Tin Feathers, Wooden Trestles, and Iron Men: The Galloping Geese of the Rio Grande Southern Railroad | Center for Colorado & the West at Auraria Library http://coloradowest.staging.auraria.edu/book-review/tin-feathers-wooden-trestles-and-iron-men-galloping-geese-rio-grande-southern-railroad[12/8/2015 11:05:19 AM] Home Tin Feathers, Wooden Trestles, and Iron Men: The Galloping Geese of the Rio Grande Southern RailroadTin Feathers, Wooden Trestles, and Iron Men: The Galloping Geese of the Rio Grande Southern RailroadSubmitted by nwharton on 5-13-2012 10:21 AMAuthor: Stan Rhine Publishing: Golden, CO, Colorado Railroad Historical Foundation, 2012, 82 pp, text citations, photos, maps, drawings, illustrations, bibliography. Reviewer: John Manion The Rio Grande Southern Railroad (RGS) was built by Otto Mears in 1890 to serve the mining towns of the San Juan Mountains in southwestern Colorado. Despite difficult topography, extreme weather conditions, and numerous financial obstacles, it operated 162 miles of track between Ridgway and Durango until 1952. This book describes one effort to save money to continue operations on the RGS during the Great Depressionthe famous Galloping Geese. Rhine provides a brief history of the RGS and describes its many troubles during its sixty years of precarious existence. Using second-hand locomotives and rolling stock, mostly from the Denver & Rio Grande and Rio Grande Western, RGS survived the silver crash of 1893, the decline of the mining industry, and the competition of rubber-tired vehicles. In addition, southwestern Colorado, which featured magnificent scenery, had a small population after 1893 and was largely inaccessible due to unpaved roads through mountainous terrain and heavy snows. Rhine describes not only RGS efforts toward alternative locomotion but also discusses other railroad efforts to reduce the expense of running trains with steam locomotives. RGS had already created an open inspection car from a 1911 Model T Ford. Something larger and more powerful was needed to provide passenger, mail, and LCL (less than carload) freight services to these remote mountain communities. RGS hired an auto mechanic named Jack Odenbaugh for the Ridgway shop crew, and he built Motor No. 1 from a 1925 Buick Model 45 touring car in early 1931. The vehicle used an extended frame, the front of the car body, and a stake bed. Odenbough and his crew built two more motors in 1931. Motor No. 2 was built from a Buick four-door sedan with an enclosed freight body behind and Motor No. 3 from a Pierce-Arrow limousine. Motors 4, 5, and 7 were built similarly to No. 3, and Motor No. 6 was a work motor built similar to No. 1. By the end of the 1930s, RGS had built seven motors and one additional short-lived vehicle for the San Christobal Railroad on the Denver & Rio Grande Western (D&RGW) Lake City branch. The term Motor EXPLORE BY MEDIABook Reviews Photographs Video Biographies New Publications Resource Guides County Newspaper HistoriesEXPLORE BY TOPICLand & Natural Resources Government & Law Agriculture Mining Commerce & Industry Transportation People & Places Communication Healthcare & Medicine Education & Libraries Cultural Communities Recreation & Entertainment Tourism ReligionEXPLORE BY CULTUREHispanic Native AmericanWithin Colorado boundaries are lands once claimed by Spanish kings and Mexican governors.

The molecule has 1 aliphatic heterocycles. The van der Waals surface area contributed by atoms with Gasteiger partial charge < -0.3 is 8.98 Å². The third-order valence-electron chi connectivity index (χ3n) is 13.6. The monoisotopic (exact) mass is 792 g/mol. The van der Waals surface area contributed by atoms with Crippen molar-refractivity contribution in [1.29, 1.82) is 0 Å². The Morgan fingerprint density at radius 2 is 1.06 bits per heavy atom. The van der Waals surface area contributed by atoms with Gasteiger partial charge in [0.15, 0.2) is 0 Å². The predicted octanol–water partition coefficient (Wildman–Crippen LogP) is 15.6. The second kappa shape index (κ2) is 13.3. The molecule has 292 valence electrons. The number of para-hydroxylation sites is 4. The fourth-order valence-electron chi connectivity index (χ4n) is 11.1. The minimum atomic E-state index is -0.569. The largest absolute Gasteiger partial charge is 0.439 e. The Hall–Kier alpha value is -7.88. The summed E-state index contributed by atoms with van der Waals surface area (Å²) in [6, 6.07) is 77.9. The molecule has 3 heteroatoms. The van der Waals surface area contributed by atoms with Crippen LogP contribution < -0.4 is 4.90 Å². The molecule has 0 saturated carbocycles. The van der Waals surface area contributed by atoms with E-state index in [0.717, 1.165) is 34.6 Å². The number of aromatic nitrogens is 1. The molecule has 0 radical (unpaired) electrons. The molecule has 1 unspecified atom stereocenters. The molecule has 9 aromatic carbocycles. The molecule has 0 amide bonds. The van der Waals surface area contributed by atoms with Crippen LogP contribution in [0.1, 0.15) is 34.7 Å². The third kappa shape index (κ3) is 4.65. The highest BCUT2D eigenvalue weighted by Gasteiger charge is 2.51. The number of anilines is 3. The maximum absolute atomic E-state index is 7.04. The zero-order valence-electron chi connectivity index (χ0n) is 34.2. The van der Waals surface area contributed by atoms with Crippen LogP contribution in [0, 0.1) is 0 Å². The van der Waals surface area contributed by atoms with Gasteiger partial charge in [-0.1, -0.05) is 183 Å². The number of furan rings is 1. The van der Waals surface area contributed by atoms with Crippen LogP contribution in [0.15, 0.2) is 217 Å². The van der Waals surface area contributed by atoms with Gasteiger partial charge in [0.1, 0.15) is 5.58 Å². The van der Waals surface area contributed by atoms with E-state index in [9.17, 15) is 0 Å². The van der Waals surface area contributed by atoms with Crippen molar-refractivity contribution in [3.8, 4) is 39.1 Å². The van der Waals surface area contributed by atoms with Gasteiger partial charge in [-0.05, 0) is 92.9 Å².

Tin Feathers, Wooden Trestles, and Iron Men: The Galloping Geese of the Rio Grande Southern Railroad | Center for Colorado & the West at Auraria Library http://coloradowest.staging.auraria.edu/book-review/tin-feathers-wooden-trestles-and-iron-men-galloping-geese-rio-grande-southern-railroad[12/8/2015 11:05:19 AM] Auraria Library 303-556-4587 1100 Lawrence Street Denver, Colorado 80204 In the News Partners & Donations About Us was officially used by the RGS, although by 1944, the term Galloping Goose was used locally. Rhine provides an appendix on the name Galloping Goose and its use by the RGS and other railroads for similar vehicles. He also provides an appendix on the Pierce-Arrow automobile, a well-known luxury car of the 1920s. The RGS could not have afforded a luxury car which sold for $7,000 or more, but they bought used cars for quite a bit less. The RGS motors survived World War II, rebuilding with war surplus bus bodies from the Wayne Company of Richmond, Indiana. These bodies allowed more passengers and provided doors on both sides for entry, as some of the buses were built for use in right-hand-drive England. These larger passenger carriers were used to attract more tourists to the scenic route, and the RGS finally began using the term Galloping Goose in advertising for scenic tours in 1950-1951. Books and articles about them as early as 1947 had referred to these vehicles as Galloping Geese. The Rocky Mountain Railroad Club began scheduling fan trips on the Galloping Geese in 1946, and a number of fan trips were run with the geese. Unfortunately, this was too late to save the RGS, which again went into receivership under J. Pierpont Fuller, who in late 1951 decided the RGS was in too bad a shape to continue operation and filed for abandonment with the ICC, which approved abandonment in April 1952. The route was sold for scrap, and the line was torn up by June 1953, with Motor No. 6 pulling the last rails up at Hesperus. The Galloping Geese, as well as some other motive power and rolling stock, survived the demise of the RGS. The Colorado Railroad Museum in Golden acquired and restored to operation No. 2, 6, and 7. Knotts Berry Farm of Buena Park, California, bought Motor No. 3 and operates it in the amusement park, along with D&RGW 2-8-0 #340 and RGS 2-8-0 #41. Motor No. 4 is on display in Telluride. Motor No. 5, restored to operational condition in 1998, is showcased at the depot-museum in Dolores. There are plans for all seven geese to waddle around the Colorado Railroad Museum at a Goose Fest from June 16 to 17, 2012. Although many sources have provided information on the RGS Galloping Geese, as early as 1947 in Lucius Beebes Mixed Train Daily Stan Rhine has provided a complete and up-to-date compilation of these unique vehicles and their history. He provides some humor in his narrative, frequently making avian references to this gaggle and even providing a two-page copy of Carl Fallbergs 1947 cartoon of adventures of a rail fan on the Galloping Goose. These contraptions were created from parts of used automobiles and railroad scrap, but they became a cost-cutting solution to the RGSs problems and one of the fondest artifacts of the historic railroad. The geese are fondly remembered in Stan Rhines fitting and readable description of these unusual denizens of the narrow-gauge rails. Reviewer Info: John Manion is a University of Colorado Denver graduate student in history. He grew up in Denver, graduating from South High School and then Colorado State University. For thirty years Manion worked in human resources for the Veterans Administration and the Navy. He is an Army veteran, having served as an infantry officer with the 82nd Airborne and as an infantry advisor in Vietnam. He is currently the exhibit coordinator for the Rio Grande Modeling & Historical Society. Add new comment